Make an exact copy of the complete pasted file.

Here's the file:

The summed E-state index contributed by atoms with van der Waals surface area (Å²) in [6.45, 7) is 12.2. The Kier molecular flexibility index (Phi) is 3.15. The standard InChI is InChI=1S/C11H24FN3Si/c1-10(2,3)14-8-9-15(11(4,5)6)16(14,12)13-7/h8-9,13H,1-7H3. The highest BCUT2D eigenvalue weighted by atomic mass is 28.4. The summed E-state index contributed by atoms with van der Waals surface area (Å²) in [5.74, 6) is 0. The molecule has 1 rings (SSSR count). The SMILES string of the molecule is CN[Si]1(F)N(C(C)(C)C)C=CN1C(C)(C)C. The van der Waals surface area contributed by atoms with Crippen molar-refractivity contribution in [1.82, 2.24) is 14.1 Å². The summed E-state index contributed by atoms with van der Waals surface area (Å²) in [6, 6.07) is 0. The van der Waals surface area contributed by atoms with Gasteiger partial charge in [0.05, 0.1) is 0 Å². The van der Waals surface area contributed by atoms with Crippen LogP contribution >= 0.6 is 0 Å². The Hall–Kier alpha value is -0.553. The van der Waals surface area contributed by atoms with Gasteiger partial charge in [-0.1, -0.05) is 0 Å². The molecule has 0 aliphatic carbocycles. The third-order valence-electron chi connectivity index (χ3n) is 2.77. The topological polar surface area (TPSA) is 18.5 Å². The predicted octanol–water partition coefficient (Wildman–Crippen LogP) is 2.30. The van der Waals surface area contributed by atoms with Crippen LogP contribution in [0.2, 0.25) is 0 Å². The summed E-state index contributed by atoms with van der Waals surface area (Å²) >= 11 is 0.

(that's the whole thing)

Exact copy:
The summed E-state index contributed by atoms with van der Waals surface area (Å²) in [6.45, 7) is 12.2. The Kier molecular flexibility index (Phi) is 3.15. The standard InChI is InChI=1S/C11H24FN3Si/c1-10(2,3)14-8-9-15(11(4,5)6)16(14,12)13-7/h8-9,13H,1-7H3. The highest BCUT2D eigenvalue weighted by atomic mass is 28.4. The summed E-state index contributed by atoms with van der Waals surface area (Å²) in [5.74, 6) is 0. The molecule has 1 rings (SSSR count). The SMILES string of the molecule is CN[Si]1(F)N(C(C)(C)C)C=CN1C(C)(C)C. The van der Waals surface area contributed by atoms with Crippen molar-refractivity contribution in [1.82, 2.24) is 14.1 Å². The summed E-state index contributed by atoms with van der Waals surface area (Å²) in [6, 6.07) is 0. The van der Waals surface area contributed by atoms with Gasteiger partial charge in [0.05, 0.1) is 0 Å². The van der Waals surface area contributed by atoms with Crippen LogP contribution >= 0.6 is 0 Å². The Hall–Kier alpha value is -0.553. The van der Waals surface area contributed by atoms with Gasteiger partial charge in [-0.1, -0.05) is 0 Å². The molecule has 0 aliphatic carbocycles. The third-order valence-electron chi connectivity index (χ3n) is 2.77. The topological polar surface area (TPSA) is 18.5 Å². The predicted octanol–water partition coefficient (Wildman–Crippen LogP) is 2.30. The van der Waals surface area contributed by atoms with Crippen LogP contribution in [0.2, 0.25) is 0 Å². The summed E-state index contributed by atoms with van der Waals surface area (Å²) >= 11 is 0.